Former Department of Veterans Affairs Secretary Dr. David Shulkin has high praise for VA employees caring for veterans and supporting the department's public health mission during the novel coronavirus pandemic. But he said VA leaders must act more aggressively to protect workers from exposure to the relentless virus.
The VA has performed "beautifully" in caring for veterans during the pandemic and has taken its mission as a public health backstop "very seriously," making hospital beds available to non-veteran patients as needed where hospitals are overwhelmed, he said.
But the department must do more to protect doctors, nurses and employees from contracting the deadly coronavirus, Shulkin said. As of April 23, 1,937 VA staff members have been confirmed with COVID-19 and 20 have died, including Vianna Thompson, a 52-year-old nurse at the VA Sierra Nevada Health Care System who died April 7, and two co-workers.
Shulkin said reports of the VA rationing personal protective equipment, or PPE -- shortages VA leadership, including Secretary Robert Wilkie, have repeatedly denied -- and the virus' unpredictable nature are disconcerting, raising questions about the department's preparedness and oversight.
"When I was secretary, we would spend a lot of time making sure we were prepared for natural disasters. ... While nobody was prepared for this type of national scope of response, I am very pleased to see VA has taken its fourth mission seriously," Shulkin said. "But too many are getting sick, and why this is happening is not clear. There's still a lot we don't know about this virus."
He said complaints from nurses that they don't have enough PPE, and Wilkie's assertions that the department is following Centers for Disease Control and Prevention guidelines, show a "disconnect between what we're hearing from people on the ground and what we're hearing from spokespeople."
"One of the things you learn when you run large organizations is that it's very hard to get good, accurate information. … That's why [as secretary], I put on a white coat and a stethoscope and actually went to the VA in Manhattan and took care of patients," Shulkin said. "You have to be listening to your employees to understand what their needs are and make sure they have the tools they need to care for patients safely."
Shulkin, who served as the head of the Veterans Health Administration under President Barack Obama and was appointed VA secretary in 2017 by President Donald Trump, was fired by Trump via Twitter in March 2018 following an internal department investigation that found the secretary had improperly accepted free tickets to a Wimbledon tennis match and had the VA pay air travel for wife, a dermatologist, to accompany him during a business trip to Europe.
Shulkin later said his ouster was linked to opposition within the White House over policy disagreements that included increasing veterans' access to private health services. He now runs Shulkin Solutions, a consulting firm that focuses on health care innovations such as artificial intelligence, data analytics, telehealth and robotics, along with veterans health services.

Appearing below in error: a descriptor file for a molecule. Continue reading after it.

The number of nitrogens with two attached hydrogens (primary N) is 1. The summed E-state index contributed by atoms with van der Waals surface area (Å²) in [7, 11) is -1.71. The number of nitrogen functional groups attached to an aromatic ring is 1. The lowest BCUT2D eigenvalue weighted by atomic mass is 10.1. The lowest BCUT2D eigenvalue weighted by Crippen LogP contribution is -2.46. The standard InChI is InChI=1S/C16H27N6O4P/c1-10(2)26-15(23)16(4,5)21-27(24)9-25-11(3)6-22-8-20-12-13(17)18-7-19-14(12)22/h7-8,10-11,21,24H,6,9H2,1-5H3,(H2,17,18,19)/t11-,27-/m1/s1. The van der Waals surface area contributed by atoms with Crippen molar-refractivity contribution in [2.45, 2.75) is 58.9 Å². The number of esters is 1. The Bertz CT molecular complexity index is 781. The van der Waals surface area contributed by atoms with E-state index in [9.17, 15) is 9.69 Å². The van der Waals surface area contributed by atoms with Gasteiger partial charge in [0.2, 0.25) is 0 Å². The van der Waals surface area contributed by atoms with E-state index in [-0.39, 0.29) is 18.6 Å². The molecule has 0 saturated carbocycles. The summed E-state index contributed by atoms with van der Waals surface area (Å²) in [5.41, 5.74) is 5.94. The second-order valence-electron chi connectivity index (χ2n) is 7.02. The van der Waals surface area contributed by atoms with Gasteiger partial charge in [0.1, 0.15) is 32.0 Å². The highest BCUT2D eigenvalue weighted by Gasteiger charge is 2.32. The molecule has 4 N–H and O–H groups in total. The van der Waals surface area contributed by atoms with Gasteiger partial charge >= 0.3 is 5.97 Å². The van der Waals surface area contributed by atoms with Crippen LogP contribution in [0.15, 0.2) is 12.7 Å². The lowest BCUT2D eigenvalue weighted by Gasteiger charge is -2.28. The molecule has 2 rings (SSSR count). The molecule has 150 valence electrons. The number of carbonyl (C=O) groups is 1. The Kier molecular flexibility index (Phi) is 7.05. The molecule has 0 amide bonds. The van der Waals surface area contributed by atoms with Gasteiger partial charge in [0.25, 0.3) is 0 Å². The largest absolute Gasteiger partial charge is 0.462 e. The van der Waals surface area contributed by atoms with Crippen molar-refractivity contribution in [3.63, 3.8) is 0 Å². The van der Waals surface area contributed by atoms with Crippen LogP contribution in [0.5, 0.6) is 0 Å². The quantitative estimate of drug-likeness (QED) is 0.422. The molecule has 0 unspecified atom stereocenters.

As an analyst, Shulkin said he has been studying the novel coronavirus' behavior to determine why it's so contagious. He believes stricter PPE standards may help slow the spread in hospitals and other congregant settings, to include requiring longer gowns that cover the neck and wrists completely, bootie covers that go to the knees, and higher-grade gowns and masks for ICU providers.
"Essentially, while we don't know the answers to all of this, we have to take extreme precautions," he said.
In 2017, Shulkin took over a department plagued by staffing shortages, with more than 49,000 vacancies. Taking an approach similar to the one he used to address the lengthy wait times more than 57,000 patients faced for medical appointments at the VA, he pushed for nurses with advanced degrees to have broader practice authority and hired contractors to fill gaps.
Still, although Shulkin decreased the number of vacancies at the VA to 34,000, shortages continue: At the start of the pandemic, the department had 44,000 vacancies.
The open spots, combined with pandemic-related staff absences, have stressed the system. For example, at the height of the pandemic at the VA's New York Harbor Health System Brooklyn Campus, ICU nurses were caring for four, and sometimes five, patients on ventilators during a shift.
They usually are responsible for just two ICU patients at a time.
"The biggest shortage one can absolutely expect [in] any pandemic is a staffing shortage, because your staff may not be available for work because they are sick or have to care for people at home that are sick," Shulkin said. "When you layer that on top of existing shortages, it just makes it even more difficult to do a good job. VA is taking steps to try to help alleviate these staffing shortages, and it's a critical thing they continue to focus on."
For the VA to finally solve its long-time staffing problems, he said, the department must adjust salaries and accelerate the hiring process, which now takes months.
"The Veterans Health Administration is limited in paying a doctor any more than the president's salary. That just doesn't make sense. We are either there to take care of our veterans and provide them the very best quality care or we're not. What does that have to do with the president's salary?" Shulkin asked.
He described the current VA staff as an "incredibly dedicated" workforce that knows they are putting themselves and their families in harm's way -- by reporting to work.
“My gratitude goes out to the men and women that are working in the VA system. They all know how important their jobs are right now and I'm just incredibly proud of the work that they're doing,” Shulkin said.